If you’re not sure about the full extent of medical conditions related to addictive behaviors and drug use, you may also want to inquire about testing capabilities. Some problems may only be testable by indirect methods, such as using cognitive tests to measure potential brain problems. Conversely, other issues, such as liver function, can be fully evaluated by qualified professionals.

You should have a clear idea of what your current physical health is before beginning any addiction treatment regimen. If an organization is not equipped to do such work and does not have a relationship with a hospital or testing facility, then you may need to look at other options.

Specific Needs

Different at-risk groups often call for different kinds of support. Teens, for example, may need to work with counselors who understand adolescent life issues in addition to addiction concerns. Conversely, high functioning adults may need more direct sessions.

A facility should also be equipped to address special needs. If someone has to have wheelchair access, for example, it’s a good idea to take a look at what the location actually offers. Individuals may also have other medical requirements that need to be addressed during treatment. If the operation doesn’t have accommodations on-site, make a point to ask about which nearby medical organizations they work with when patients have such needs. Get in touch with those folks and evaluate their capabilities just as thoroughly as you would the rehab center itself.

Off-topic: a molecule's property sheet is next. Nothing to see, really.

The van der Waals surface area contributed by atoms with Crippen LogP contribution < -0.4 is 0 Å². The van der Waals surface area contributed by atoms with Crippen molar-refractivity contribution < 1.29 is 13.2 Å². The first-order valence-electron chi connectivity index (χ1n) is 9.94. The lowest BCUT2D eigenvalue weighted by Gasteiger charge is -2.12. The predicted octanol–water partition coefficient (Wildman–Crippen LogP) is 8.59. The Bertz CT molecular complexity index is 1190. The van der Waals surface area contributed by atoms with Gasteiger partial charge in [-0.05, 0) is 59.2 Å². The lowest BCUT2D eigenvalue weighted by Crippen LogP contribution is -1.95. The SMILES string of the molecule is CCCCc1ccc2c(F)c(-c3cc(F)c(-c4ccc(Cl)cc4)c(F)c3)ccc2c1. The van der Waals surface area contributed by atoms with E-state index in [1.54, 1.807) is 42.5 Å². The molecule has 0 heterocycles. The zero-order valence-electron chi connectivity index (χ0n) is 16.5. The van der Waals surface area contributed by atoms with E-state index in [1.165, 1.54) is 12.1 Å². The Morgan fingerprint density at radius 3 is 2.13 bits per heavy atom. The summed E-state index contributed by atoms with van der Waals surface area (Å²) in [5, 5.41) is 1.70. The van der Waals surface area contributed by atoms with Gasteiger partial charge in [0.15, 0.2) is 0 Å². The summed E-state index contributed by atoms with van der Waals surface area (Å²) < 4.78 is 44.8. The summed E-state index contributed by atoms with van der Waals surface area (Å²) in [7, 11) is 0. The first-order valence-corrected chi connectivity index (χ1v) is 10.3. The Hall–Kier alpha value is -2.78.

The ability of a rehab center to work with mixtures of disorders may also be important. For example, individuals who are coping with the effects of eating disorders alongside drug misuse disorders face some unique challenges. Opioid users often need to work on rebuilding their body’s willingness and ability to digest food. Some alcohol users, particularly younger women, suffer from anorexic disorders. You want to know that you’ll be working with professionals who can address these and other concerns if you have them.

Some patients may also be interested in going to facilities that work exclusively with their genders or age groups. At-risk women often express concerns about being housed in inpatient locations with men, especially if they’ve had negative or dangerous experiences during their time using drugs. Families may also be uncomfortable with teens being in addiction treatment alongside adults. Individuals from certain groups, particularly the LGBT community, may also want to only go to facilities where they have a high level of faith that the focus will be on their recovery efforts rather than questioning other aspects of their lives. These are all concerns you don’t want to run into once you’ve begun the process.

Other groups that may want to talk about unique needs include:

  • Those with mental health problems